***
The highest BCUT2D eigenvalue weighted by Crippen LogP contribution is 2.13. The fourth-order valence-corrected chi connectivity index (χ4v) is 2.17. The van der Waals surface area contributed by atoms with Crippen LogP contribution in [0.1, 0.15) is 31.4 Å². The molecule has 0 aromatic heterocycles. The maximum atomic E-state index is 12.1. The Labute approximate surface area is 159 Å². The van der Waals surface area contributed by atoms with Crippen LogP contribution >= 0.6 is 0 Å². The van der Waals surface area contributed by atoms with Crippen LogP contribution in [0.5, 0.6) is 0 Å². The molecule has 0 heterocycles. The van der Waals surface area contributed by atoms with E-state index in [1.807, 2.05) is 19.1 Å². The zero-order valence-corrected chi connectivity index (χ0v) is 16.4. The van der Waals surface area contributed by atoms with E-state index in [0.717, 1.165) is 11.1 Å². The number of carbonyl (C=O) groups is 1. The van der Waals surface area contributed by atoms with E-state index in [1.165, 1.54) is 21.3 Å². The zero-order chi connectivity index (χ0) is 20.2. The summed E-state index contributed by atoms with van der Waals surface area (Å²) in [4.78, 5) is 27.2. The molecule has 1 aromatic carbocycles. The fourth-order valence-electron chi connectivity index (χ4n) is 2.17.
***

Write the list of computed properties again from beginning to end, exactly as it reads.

The highest BCUT2D eigenvalue weighted by Crippen LogP contribution is 2.13. The fourth-order valence-corrected chi connectivity index (χ4v) is 2.17. The van der Waals surface area contributed by atoms with Crippen LogP contribution in [0.1, 0.15) is 31.4 Å². The molecule has 0 aromatic heterocycles. The maximum atomic E-state index is 12.1. The Labute approximate surface area is 159 Å². The van der Waals surface area contributed by atoms with Crippen LogP contribution >= 0.6 is 0 Å². The van der Waals surface area contributed by atoms with Crippen LogP contribution in [0.5, 0.6) is 0 Å². The molecule has 0 heterocycles. The van der Waals surface area contributed by atoms with E-state index in [1.807, 2.05) is 19.1 Å². The zero-order valence-corrected chi connectivity index (χ0v) is 16.4. The van der Waals surface area contributed by atoms with E-state index in [0.717, 1.165) is 11.1 Å². The number of carbonyl (C=O) groups is 1. The van der Waals surface area contributed by atoms with E-state index in [1.165, 1.54) is 21.3 Å². The zero-order chi connectivity index (χ0) is 20.2. The summed E-state index contributed by atoms with van der Waals surface area (Å²) in [4.78, 5) is 27.2. The molecule has 1 aromatic carbocycles. The fourth-order valence-electron chi connectivity index (χ4n) is 2.17.